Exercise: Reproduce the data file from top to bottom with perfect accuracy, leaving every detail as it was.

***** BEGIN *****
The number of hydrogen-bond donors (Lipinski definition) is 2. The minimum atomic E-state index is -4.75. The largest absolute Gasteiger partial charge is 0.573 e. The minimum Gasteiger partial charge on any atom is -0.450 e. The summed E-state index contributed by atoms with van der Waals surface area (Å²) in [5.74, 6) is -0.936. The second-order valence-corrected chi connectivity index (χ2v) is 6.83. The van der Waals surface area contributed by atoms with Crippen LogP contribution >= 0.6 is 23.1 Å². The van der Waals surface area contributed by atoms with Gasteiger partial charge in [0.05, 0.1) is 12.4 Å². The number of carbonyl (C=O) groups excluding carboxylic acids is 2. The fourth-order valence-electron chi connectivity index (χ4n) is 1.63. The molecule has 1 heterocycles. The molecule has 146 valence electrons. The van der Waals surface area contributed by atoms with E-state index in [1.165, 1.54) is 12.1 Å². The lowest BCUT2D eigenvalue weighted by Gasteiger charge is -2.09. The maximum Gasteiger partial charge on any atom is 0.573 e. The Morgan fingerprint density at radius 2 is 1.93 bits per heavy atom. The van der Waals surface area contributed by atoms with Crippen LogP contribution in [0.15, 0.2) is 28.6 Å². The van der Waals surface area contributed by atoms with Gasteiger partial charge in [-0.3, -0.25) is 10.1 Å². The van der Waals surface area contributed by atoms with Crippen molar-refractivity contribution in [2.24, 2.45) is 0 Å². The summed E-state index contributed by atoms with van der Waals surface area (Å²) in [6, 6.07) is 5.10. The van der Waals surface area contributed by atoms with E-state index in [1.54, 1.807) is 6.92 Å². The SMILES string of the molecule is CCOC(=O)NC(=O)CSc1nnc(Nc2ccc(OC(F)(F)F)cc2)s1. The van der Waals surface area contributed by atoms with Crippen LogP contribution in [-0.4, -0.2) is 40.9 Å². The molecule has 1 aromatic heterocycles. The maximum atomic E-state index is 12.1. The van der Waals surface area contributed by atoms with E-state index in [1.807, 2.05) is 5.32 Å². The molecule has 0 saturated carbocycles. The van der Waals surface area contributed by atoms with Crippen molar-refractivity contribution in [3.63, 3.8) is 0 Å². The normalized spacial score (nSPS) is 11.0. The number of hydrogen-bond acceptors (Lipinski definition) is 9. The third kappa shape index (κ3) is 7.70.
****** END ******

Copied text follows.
The number of hydrogen-bond donors (Lipinski definition) is 2. The minimum atomic E-state index is -4.75. The largest absolute Gasteiger partial charge is 0.573 e. The minimum Gasteiger partial charge on any atom is -0.450 e. The summed E-state index contributed by atoms with van der Waals surface area (Å²) in [5.74, 6) is -0.936. The second-order valence-corrected chi connectivity index (χ2v) is 6.83. The van der Waals surface area contributed by atoms with Crippen LogP contribution >= 0.6 is 23.1 Å². The van der Waals surface area contributed by atoms with Gasteiger partial charge in [0.05, 0.1) is 12.4 Å². The number of carbonyl (C=O) groups excluding carboxylic acids is 2. The fourth-order valence-electron chi connectivity index (χ4n) is 1.63. The molecule has 1 heterocycles. The molecule has 146 valence electrons. The van der Waals surface area contributed by atoms with E-state index in [1.165, 1.54) is 12.1 Å². The lowest BCUT2D eigenvalue weighted by Gasteiger charge is -2.09. The maximum Gasteiger partial charge on any atom is 0.573 e. The Morgan fingerprint density at radius 2 is 1.93 bits per heavy atom. The van der Waals surface area contributed by atoms with Crippen LogP contribution in [0.15, 0.2) is 28.6 Å². The van der Waals surface area contributed by atoms with Gasteiger partial charge in [-0.3, -0.25) is 10.1 Å². The van der Waals surface area contributed by atoms with Crippen molar-refractivity contribution in [2.24, 2.45) is 0 Å². The summed E-state index contributed by atoms with van der Waals surface area (Å²) in [6, 6.07) is 5.10. The van der Waals surface area contributed by atoms with E-state index in [1.54, 1.807) is 6.92 Å². The SMILES string of the molecule is CCOC(=O)NC(=O)CSc1nnc(Nc2ccc(OC(F)(F)F)cc2)s1. The van der Waals surface area contributed by atoms with Crippen LogP contribution in [-0.4, -0.2) is 40.9 Å². The molecule has 1 aromatic heterocycles. The maximum atomic E-state index is 12.1. The van der Waals surface area contributed by atoms with E-state index in [1.807, 2.05) is 5.32 Å². The molecule has 0 saturated carbocycles. The van der Waals surface area contributed by atoms with Crippen molar-refractivity contribution in [3.63, 3.8) is 0 Å². The normalized spacial score (nSPS) is 11.0. The number of hydrogen-bond acceptors (Lipinski definition) is 9. The third kappa shape index (κ3) is 7.70.